Boston Herald: Sen. John F. Kerry rails at Acela
U.S. Sen. John F. Kerry is taking aim at the Acela bullet train, saying the 8-year-old line meant to zip passengers between Boston and Washington is riddled with speed and safety issues that have thrown its swift mission off track.
AP: DC to vote on new gun laws after court ruling
The District of Columbia Council plans to vote on new gun legislation Tuesday as officials scramble to comply with last month's U.S. Supreme Court ruling that struck down the city's 32-year-old ban. The emergency legislation announced Monday would allow handguns if they are used only for self-defense in the home and carry fewer than 12 rounds of ammunition.
USA Today: Rove defends subpoena defiance; Fox defends Rove
Former White House adviser Karl Rove on Monday defended his defiance of a congressional subpoena, saying he has offered lawmakers other ways to question him about allegations of political pressure at the Justice Department.
Washington Post: The Sector Where the Energy Is
You're nobody in Washington these days unless you're part of a coalition that's lobbying on energy prices.
CNNMoney.com: Fed's war against shady home loans
In a nod to consumer advocates, regulators require lenders to evaluate subprime borrowers' ability to pay while banning most prepayment penalties.
CNNMoney.com: Bad week ahead for banks
Analysts expect more writedowns from Citi and Merrill. The IndyMac failure and problems with Fannie and Freddie could further darken the outlook for banks.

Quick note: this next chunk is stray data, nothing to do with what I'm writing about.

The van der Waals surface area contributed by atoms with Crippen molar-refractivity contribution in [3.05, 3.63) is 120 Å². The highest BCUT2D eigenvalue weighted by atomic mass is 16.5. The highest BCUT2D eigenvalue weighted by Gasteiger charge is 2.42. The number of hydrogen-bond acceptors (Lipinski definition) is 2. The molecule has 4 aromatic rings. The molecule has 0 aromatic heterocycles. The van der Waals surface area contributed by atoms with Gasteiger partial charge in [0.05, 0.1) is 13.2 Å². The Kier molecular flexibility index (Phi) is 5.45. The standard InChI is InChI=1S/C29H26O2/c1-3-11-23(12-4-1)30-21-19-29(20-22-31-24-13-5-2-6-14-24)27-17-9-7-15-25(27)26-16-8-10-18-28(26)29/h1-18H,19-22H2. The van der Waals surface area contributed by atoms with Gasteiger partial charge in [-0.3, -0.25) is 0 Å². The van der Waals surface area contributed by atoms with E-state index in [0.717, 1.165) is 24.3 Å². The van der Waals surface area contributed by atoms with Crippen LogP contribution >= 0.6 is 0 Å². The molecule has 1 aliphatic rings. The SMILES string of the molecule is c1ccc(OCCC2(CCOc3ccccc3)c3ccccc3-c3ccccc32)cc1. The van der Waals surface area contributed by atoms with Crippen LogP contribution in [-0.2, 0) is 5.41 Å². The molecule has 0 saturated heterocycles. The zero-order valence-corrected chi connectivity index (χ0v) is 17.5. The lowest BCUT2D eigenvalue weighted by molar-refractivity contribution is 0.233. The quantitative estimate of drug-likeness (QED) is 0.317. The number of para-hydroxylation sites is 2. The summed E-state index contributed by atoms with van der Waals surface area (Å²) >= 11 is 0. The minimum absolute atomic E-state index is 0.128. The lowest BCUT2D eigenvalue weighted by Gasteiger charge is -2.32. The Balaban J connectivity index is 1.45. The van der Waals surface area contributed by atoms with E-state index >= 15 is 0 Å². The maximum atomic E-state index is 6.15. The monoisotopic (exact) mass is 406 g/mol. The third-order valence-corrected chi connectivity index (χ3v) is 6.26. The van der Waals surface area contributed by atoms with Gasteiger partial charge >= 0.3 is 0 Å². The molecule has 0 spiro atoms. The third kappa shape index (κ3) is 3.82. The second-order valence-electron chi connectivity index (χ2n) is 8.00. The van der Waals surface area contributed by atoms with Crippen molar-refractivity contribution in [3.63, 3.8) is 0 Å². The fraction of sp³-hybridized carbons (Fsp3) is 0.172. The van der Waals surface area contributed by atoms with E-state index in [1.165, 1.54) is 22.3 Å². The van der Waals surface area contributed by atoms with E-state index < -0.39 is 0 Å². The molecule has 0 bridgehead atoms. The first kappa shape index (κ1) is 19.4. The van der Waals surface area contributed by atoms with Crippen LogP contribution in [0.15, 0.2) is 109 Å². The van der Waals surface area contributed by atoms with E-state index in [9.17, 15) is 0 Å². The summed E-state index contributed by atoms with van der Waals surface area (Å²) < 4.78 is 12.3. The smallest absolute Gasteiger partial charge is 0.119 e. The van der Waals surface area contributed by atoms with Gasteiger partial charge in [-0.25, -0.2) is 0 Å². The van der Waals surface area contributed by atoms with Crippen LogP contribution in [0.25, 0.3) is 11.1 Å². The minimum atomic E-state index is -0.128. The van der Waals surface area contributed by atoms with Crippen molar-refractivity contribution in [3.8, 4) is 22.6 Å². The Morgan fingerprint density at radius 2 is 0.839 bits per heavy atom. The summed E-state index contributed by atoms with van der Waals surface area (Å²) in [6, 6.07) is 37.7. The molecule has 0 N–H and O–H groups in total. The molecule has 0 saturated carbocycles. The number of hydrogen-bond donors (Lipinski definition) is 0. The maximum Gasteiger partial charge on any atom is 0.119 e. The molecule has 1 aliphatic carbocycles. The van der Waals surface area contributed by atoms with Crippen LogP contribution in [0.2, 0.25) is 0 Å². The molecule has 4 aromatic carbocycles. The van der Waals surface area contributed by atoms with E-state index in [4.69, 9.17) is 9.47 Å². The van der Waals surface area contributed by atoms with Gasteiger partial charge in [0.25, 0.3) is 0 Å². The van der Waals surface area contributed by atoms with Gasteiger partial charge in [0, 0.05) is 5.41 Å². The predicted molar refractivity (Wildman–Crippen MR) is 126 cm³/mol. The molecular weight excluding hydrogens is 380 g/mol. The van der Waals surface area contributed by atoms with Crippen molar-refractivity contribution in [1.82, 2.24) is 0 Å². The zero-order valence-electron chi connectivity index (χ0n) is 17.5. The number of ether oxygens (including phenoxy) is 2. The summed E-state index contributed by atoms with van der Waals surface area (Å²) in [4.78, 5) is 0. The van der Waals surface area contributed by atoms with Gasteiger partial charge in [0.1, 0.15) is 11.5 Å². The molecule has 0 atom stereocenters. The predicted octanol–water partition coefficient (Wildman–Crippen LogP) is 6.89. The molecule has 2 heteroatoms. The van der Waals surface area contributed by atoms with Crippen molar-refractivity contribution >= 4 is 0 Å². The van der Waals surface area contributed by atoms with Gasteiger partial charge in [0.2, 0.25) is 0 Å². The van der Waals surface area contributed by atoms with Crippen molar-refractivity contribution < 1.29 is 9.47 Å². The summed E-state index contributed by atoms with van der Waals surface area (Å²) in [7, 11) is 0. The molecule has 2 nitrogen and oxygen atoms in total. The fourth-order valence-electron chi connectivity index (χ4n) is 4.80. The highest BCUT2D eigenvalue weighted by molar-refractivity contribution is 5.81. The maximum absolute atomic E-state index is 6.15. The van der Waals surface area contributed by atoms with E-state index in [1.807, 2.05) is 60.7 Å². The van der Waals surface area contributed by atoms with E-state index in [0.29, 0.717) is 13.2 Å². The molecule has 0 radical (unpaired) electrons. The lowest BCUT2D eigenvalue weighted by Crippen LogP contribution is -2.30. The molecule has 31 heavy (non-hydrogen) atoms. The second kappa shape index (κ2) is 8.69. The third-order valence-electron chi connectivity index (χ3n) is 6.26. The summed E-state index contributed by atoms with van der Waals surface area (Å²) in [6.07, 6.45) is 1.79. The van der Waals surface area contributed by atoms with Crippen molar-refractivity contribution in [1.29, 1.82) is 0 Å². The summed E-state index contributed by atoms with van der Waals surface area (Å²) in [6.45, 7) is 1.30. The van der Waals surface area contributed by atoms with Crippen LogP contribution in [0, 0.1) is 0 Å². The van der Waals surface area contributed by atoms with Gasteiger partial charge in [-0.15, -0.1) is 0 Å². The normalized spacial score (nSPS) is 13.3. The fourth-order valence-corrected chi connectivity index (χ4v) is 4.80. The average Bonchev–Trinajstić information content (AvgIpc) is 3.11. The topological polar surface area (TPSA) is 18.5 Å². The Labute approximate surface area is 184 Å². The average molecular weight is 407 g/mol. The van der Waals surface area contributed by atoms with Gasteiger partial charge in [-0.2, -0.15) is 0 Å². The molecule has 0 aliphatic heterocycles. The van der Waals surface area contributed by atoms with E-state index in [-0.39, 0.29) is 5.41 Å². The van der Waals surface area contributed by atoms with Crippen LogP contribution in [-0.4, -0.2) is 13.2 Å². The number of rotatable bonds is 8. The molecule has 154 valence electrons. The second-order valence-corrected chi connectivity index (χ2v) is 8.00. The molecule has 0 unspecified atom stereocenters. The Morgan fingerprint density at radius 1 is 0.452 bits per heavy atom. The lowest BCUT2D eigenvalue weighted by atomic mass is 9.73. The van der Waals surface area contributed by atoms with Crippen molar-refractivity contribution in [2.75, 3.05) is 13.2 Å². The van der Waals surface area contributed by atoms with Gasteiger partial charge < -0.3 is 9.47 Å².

CNN: Bush lifts executive ban on offshore oil drilling
President Bush lifted an executive order banning offshore oil drilling on Monday and urged Congress to follow suit. Citing the high prices Americans are paying at the pump, Bush said from the White House Rose Garden that allowing offshore oil drilling is "one of the most important steps we can take" to reduce that burden. However, the move is largely symbolic as there is also a federal law banning offshore drilling.
CTV: Interrogation video to show wounded, tearful Khadr
Interrogation footage of Omar Khadr set to be released Tuesday apparently shows the Canadian terror suspect crying uncontrollably, and at one point lifting his shirt to reveal bullet wounds.
Washington Post: Lawyers Want Detainees To Testify in Terror Trial
Attorneys for Salim Ahmed Hamdan said Monday that they intend to call other detainees to testify at his upcoming military trial here, entangling the landmark proceeding in yet another difficult legal issue.
Washington Post: Sudan Vows to Fight Charges Of Genocide Against Its Leader
The Sudanese government defiantly rejected International Criminal Court charges of genocide against President Omar Hassan al-Bashir on Monday, vowing to fight them "legally and diplomatically" instead of retaliating against U.N. peacekeepers, aid workers or residents of Darfur, a reaction that is feared in the volatile, western Sudanese region.